How many steps a day should we be striving for? If your automatic response to that question is 10,000, think again.
A new study, led by researchers at the University of Sydney’s Charles Perkins Centre, found the magic number is closer to 7500 steps.
The ‘ideal’ daily step count is less than most of us think.Credit:Getty
While we have physical activity guidelines based on the duration (150-300 minutes per week) and the intensity (moderate to vigorous), iv percocet 30 we don’t have step-based guidelines.
Given more than 90 per cent of Australians have a smartphone, which tracks our steps automatically, and about 22 per cent have a fitness tracker, it may be an easier target to aim for.
“Tracking steps is something people relate to more and can conceptualise better than counting minutes,” says lead author Associate Professor Melody Ding.
The idea that 10,000 is the optimal step-count comes less from any solid evidence than from a 1960s marketing campaign for a new pedometer, named Manpo-Kei (Manpo means 10,000 steps in Japanese).
So, Ding and her colleagues set out to create a target based on the evidence. For their meta-analysis, published in the Journal of Internal Medicine, they looked at 30,172 individuals whose steps and all-cause mortality outcomes were measured over the course of about nine years across 10 studies.
They confirmed what they suspected to be true: we don’t need to take 10,000 steps a day.
After adjusting for confounding factors like age, sex, health, and socioeconomic status, they found that “some steps are better than taking no steps” but that the “ideal” was 7500 steps a day.
“That was the point where you have the lowest risk,” explains Ding, who points out that we reap the benefits regardless of whether the steps are accumulated throughout the day – working in the garden, walking to and from the bus stop, taking the stairs at work – or in one session, where separate research suggests there are more health advantages when we push our pace a little.
When we walk 7500 steps a day – which takes about an hour or less and corresponds to about 5-6 kilometres – our chance of dying from any cause in the next two years is about 40 per cent less.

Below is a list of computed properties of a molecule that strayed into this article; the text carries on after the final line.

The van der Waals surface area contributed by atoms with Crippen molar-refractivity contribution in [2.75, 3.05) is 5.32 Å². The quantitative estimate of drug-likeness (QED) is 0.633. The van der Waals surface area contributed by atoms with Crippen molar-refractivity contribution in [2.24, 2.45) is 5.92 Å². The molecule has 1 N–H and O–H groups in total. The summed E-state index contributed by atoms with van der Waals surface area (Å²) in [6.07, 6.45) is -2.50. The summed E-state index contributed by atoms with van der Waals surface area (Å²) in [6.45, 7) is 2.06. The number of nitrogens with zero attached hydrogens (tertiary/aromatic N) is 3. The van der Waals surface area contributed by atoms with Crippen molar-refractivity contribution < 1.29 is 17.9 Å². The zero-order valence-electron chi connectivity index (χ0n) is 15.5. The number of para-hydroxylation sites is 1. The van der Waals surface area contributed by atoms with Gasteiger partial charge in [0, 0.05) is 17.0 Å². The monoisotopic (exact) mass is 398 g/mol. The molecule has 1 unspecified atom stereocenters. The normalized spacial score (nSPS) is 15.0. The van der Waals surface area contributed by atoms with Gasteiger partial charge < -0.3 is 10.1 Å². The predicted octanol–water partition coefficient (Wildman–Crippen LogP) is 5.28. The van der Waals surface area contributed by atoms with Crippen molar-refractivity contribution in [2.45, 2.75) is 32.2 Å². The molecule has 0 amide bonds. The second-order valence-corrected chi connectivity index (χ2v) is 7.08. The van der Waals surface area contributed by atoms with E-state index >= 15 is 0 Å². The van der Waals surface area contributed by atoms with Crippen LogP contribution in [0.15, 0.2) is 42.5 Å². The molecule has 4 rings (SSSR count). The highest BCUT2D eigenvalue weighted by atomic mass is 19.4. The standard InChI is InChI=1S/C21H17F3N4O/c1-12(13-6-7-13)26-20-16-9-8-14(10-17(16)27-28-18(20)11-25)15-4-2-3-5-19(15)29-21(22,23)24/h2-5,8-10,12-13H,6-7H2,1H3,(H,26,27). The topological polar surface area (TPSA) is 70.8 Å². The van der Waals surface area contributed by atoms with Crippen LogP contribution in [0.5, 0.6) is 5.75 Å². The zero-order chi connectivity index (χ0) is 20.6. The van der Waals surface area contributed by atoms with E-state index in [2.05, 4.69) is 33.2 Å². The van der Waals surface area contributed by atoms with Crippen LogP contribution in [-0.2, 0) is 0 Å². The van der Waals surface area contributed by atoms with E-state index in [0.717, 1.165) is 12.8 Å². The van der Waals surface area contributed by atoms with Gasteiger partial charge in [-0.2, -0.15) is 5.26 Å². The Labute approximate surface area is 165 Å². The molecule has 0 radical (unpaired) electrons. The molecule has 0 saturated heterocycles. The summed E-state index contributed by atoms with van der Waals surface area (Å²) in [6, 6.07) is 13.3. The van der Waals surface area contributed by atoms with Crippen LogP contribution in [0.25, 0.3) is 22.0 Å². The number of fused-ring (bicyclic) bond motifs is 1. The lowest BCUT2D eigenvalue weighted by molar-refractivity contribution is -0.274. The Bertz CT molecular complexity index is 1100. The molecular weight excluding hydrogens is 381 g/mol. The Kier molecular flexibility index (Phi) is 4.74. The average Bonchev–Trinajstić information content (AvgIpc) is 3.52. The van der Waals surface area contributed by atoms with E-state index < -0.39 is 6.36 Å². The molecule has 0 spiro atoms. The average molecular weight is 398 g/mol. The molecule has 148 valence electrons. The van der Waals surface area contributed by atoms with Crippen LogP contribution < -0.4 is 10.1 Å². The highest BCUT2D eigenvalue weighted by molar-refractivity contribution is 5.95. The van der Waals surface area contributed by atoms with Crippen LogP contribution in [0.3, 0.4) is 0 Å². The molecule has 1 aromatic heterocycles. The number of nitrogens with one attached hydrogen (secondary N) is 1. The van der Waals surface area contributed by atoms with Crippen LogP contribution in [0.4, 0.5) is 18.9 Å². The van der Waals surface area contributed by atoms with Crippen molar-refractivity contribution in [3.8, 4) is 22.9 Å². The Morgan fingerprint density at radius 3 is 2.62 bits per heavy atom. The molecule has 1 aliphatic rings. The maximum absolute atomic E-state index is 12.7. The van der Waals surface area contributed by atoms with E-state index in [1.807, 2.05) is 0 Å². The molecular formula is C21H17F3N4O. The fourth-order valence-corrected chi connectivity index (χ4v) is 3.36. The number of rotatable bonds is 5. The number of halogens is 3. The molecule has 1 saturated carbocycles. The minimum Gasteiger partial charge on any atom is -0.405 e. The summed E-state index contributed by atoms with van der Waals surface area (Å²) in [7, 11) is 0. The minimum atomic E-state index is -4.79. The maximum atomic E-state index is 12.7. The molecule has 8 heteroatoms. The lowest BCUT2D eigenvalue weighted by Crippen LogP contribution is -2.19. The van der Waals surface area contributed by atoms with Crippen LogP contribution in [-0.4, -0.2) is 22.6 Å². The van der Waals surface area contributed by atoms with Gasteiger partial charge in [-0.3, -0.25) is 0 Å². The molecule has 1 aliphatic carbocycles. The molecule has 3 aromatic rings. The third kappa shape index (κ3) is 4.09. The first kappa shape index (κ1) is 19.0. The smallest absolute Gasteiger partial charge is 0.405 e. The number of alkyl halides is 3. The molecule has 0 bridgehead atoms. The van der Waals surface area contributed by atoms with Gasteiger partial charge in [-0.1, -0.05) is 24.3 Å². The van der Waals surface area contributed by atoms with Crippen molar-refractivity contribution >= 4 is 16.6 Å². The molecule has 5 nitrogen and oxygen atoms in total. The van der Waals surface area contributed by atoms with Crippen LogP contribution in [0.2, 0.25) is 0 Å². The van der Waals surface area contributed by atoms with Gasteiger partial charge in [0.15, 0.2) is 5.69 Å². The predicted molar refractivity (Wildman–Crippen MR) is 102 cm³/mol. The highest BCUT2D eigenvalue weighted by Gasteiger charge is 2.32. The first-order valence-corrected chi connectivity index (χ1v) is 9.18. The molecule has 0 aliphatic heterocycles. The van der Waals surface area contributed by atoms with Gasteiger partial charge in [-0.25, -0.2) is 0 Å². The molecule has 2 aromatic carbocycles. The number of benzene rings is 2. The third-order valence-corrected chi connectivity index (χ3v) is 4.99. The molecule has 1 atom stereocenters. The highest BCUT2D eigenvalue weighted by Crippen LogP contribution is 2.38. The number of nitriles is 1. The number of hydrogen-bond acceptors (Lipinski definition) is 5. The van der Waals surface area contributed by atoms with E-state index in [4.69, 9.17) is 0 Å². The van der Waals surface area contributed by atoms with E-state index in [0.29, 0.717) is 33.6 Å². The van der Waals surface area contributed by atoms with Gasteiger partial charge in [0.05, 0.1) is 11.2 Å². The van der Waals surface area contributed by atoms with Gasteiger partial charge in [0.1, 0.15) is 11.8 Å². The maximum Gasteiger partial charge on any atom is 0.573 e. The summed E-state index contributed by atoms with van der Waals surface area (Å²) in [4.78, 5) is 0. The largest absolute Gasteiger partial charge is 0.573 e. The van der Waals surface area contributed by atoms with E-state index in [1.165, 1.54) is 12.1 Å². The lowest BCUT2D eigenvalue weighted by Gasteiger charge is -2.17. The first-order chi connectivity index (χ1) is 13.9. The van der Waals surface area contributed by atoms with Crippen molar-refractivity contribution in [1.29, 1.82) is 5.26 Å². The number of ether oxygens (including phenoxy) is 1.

“The risk continues to go down to about 11,000 steps… where you halve the risk of dying in the next year or two.”
Why, if the risk at 11000 steps is lower, is 7500 considered “ideal”? Because the relationship is not linear, Ding explains.
“Between 0 and 7500 steps the risk reduction was sharp (8.5 per cent average risk reduction for every 1000 steps/day). After 7500, the incremental improvement starts to be marginal (2 per cent average risk reduction every 1000 steps/day). So, 7500 seems to be the ‘turning point’ where the shape of the relationship changes.”
She adds that not enough people in the studies they looked at were taking more than 11,000 steps so they were unable to say whether the benefits continued beyond that point.
Walking is not only free and can be done without workout gear, its many health benefits include reducing our risk of heart disease, type 2 diabetes and depression.
“It has anti-inflammation benefits, reduces cancer risk, improves physical functions, and prevents falls,” Ding says. “Physical activity also promotes better mental health, prevents cognitive declines. These benefits still apply to step counts, however, few studies have teased this out.”
Tony Blazevich is the director of the Centre for Exercise and Sports Science Research at Edith Cowan University. He says that the paper is a good reminder that moving from a low physical activity level, to a moderate level provides “a massive boost” to our health and longevity: “So if you don’t move much, or are unfit, you can be sure to get a massive benefit from doing just a bit more than you currently do.”
He adds: “We should be mindful that the researchers looked only at mortality, yet our health and our capacity to live a happy, independent, and active life until mortality is also really important to us.”
For this, walking is just one part of a “physical activity diet” that includes slow and relaxing exercises, those that get our heart rate pumping and those we enjoy doing just for fun.
What the new research does is bust the myth that we need to walk 10,000 a day to get the most benefits.
“Everyone is so hooked on the idea,” Ding says. “Of course, it would be great if people took 10,000 steps, but it is not necessarily something where we have to think that unless we get 10,000 we don’t get benefits.
“For some people that might be out of reach and if they think actually if I get off the couch and do something, it’s still benefitting me. Ten thousand shouldn’t be the obstacle that holds you back.”
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